Monday, April 30, 2012

Smalltalk meets Cubism

Everytime I meet up with Alexandre Bergel at a Smalltalk conference, we talk about Mondrian. And I always ask him a question: "Why is it that every time I see Mondrian, it's always about Rectangles?" In some ways, it's appropriate that Mondrian is always about rectangles. Google Mondrian, and the first images you'll see are all about rectangles. Nearly all of the artwork associated with Piet Mondrian is a love affair with rectangles.

Anyway, I thought it was time to put up or shut up. I want a new question to bug Alexandre about when we cross paths in the future. So I decided to play a little. I wasn't interested in rewriting all that Mondrian is. I just wanted to experiment a little with other polyshapes to express multiple simultaneous attributes of subjects I was trying to visualize. Mostly, I was interested in playing with MeshGradients using Cairo, because I was curious if I could find an interesting problem I could use mesh gradients with.

If you google Cubism, you'll see the artwork that I was inspired by. According to Wikipedia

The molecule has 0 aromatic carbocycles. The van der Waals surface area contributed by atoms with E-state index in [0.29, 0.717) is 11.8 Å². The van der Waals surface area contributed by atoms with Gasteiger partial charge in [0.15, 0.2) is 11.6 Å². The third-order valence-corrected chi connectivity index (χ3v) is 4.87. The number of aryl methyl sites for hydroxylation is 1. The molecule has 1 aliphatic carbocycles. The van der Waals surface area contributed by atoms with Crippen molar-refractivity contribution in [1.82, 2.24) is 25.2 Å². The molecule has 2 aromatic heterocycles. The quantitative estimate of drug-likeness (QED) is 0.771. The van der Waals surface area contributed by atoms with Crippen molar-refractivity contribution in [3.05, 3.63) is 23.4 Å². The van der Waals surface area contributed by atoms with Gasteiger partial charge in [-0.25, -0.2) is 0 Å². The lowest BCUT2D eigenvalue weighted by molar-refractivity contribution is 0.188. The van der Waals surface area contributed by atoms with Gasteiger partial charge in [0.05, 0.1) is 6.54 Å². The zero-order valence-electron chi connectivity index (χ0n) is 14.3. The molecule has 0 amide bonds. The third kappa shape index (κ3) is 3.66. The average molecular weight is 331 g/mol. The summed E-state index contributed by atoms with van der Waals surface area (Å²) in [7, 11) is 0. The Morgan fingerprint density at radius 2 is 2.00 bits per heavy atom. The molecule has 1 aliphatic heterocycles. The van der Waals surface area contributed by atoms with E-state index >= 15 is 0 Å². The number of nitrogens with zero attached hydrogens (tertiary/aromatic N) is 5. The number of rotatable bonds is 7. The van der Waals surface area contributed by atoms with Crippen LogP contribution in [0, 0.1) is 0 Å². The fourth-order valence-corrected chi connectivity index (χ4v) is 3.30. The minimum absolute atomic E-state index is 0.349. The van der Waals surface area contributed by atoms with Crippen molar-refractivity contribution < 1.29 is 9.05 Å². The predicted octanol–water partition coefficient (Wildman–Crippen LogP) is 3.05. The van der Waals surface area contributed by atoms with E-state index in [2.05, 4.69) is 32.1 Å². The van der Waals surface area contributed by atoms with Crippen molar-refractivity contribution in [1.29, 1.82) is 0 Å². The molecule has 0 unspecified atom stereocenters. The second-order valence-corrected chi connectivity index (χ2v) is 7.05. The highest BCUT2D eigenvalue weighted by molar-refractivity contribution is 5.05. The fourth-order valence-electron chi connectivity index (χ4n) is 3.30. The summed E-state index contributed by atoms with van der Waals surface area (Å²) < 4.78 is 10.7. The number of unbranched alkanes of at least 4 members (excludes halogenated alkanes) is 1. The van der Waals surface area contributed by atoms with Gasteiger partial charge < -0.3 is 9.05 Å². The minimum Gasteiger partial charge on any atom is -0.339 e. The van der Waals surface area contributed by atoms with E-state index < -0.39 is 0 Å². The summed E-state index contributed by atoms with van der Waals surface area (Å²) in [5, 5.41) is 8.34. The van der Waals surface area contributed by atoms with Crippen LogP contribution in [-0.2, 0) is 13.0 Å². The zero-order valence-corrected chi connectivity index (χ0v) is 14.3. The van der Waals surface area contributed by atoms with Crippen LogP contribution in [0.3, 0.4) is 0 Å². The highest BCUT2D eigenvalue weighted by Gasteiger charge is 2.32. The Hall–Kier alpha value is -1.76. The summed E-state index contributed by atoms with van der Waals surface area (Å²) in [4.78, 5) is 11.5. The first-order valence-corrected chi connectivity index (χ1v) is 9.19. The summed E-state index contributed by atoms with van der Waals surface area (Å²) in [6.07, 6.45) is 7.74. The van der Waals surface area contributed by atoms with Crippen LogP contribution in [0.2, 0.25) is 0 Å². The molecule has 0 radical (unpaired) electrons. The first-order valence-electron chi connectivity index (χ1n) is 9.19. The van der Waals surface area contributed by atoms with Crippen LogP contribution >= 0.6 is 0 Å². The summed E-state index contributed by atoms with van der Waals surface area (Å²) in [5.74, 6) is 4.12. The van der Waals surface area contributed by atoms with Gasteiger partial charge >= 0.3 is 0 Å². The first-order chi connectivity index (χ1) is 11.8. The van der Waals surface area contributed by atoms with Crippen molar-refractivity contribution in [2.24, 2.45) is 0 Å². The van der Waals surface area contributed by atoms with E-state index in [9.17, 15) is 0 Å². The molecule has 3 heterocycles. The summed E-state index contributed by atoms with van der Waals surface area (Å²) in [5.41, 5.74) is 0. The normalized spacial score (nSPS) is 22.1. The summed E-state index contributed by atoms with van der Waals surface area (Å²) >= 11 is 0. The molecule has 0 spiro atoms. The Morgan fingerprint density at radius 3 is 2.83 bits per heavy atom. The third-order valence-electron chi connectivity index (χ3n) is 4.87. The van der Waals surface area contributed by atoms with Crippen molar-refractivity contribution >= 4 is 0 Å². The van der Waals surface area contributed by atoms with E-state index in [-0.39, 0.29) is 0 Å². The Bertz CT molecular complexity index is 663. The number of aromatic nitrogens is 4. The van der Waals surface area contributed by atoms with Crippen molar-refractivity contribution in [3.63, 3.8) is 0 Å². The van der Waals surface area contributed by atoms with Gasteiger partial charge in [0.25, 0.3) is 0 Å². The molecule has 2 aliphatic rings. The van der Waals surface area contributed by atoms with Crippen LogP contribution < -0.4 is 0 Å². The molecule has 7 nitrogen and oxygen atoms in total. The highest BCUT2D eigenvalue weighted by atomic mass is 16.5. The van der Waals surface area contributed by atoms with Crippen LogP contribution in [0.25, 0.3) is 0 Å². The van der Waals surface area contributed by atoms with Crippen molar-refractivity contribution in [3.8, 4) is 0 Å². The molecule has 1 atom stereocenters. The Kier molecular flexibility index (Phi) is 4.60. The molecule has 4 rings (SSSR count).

In cubist artworks, objects are broken up, analyzed, and re-assembled in an abstracted form—instead of depicting objects from one viewpoint, the artist depicts the subject from a multitude of viewpoints to represent the subject in a greater context.

That sounded exactly like what I was trying to do. I published my couple-day-prototype in the Open Repository in a package called TAG-Cubist.  I realized in playing with this how it's not just about rectangles (of course), but how important layout of the per-subject-graphics is. I didn't do anything, other than present then in a tiled format. I'll leave that kind of thing to others. Here are screencaptures of the four example methods I put on the Portfolio class (a Portfolio is a collection of similar drawings for a group of different subjects).

Some of the methods found in the Portfolio object, showing clockwise, from noon high position: LoC, inst var ref count, selector size, argument count, and bytecodes.

Some of the top-level packages found in my image, showing clockwise, from noon high position: prerequisites, defined classes, extended classes.
Classes found in the ArithmeticValue class hierarchy, showing clockwise, from noon high position: methods, inst vars, refs to globals, global refs to the class (attributes suggested by Bob Hartwig, thanks!).

Top-level bundles in my image, showing clockwise, from noon high position: child packages, child bundles, prerequisites, comment size, defined classes, methods of defined classes, extended classes, extension methods.

If I was to go on playing, I'd basically start to reinvent Mondrian. Which is not something I really wanted to do. I might play with the way the shape is generated some more, make it more of a star graph (whereas it's a sort of spider plot right now). And I'd definitely figure out how to do a legend plot.

Wednesday, April 11, 2012

Cairo 1.12.0

A couple weeks ago, the good folks that give us Cairo announced that version 1.12.0 is ready for consumption.